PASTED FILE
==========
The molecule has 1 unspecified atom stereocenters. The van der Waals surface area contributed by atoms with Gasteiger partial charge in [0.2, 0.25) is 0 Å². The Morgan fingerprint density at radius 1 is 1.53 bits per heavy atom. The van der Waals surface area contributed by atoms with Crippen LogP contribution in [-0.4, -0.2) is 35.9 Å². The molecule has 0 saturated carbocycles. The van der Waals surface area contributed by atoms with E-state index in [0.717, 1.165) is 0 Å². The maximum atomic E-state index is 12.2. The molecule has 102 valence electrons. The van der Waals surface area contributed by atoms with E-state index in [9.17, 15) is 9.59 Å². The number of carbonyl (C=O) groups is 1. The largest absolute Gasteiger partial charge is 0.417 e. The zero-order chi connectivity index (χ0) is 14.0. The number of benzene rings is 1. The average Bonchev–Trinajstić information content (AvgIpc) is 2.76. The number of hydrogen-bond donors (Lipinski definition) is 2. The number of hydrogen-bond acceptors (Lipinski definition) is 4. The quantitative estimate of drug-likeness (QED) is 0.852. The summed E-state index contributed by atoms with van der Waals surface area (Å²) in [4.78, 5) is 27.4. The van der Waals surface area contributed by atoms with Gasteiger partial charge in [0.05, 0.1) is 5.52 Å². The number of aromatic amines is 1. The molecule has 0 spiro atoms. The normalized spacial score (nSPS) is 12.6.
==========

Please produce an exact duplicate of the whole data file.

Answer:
The molecule has 1 unspecified atom stereocenters. The van der Waals surface area contributed by atoms with Gasteiger partial charge in [0.2, 0.25) is 0 Å². The Morgan fingerprint density at radius 1 is 1.53 bits per heavy atom. The van der Waals surface area contributed by atoms with Crippen LogP contribution in [-0.4, -0.2) is 35.9 Å². The molecule has 0 saturated carbocycles. The van der Waals surface area contributed by atoms with E-state index in [0.717, 1.165) is 0 Å². The maximum atomic E-state index is 12.2. The molecule has 102 valence electrons. The van der Waals surface area contributed by atoms with E-state index in [9.17, 15) is 9.59 Å². The number of carbonyl (C=O) groups is 1. The largest absolute Gasteiger partial charge is 0.417 e. The zero-order chi connectivity index (χ0) is 14.0. The number of benzene rings is 1. The average Bonchev–Trinajstić information content (AvgIpc) is 2.76. The number of hydrogen-bond donors (Lipinski definition) is 2. The number of hydrogen-bond acceptors (Lipinski definition) is 4. The quantitative estimate of drug-likeness (QED) is 0.852. The summed E-state index contributed by atoms with van der Waals surface area (Å²) in [4.78, 5) is 27.4. The van der Waals surface area contributed by atoms with Gasteiger partial charge in [0.05, 0.1) is 5.52 Å². The number of aromatic amines is 1. The molecule has 0 spiro atoms. The normalized spacial score (nSPS) is 12.6.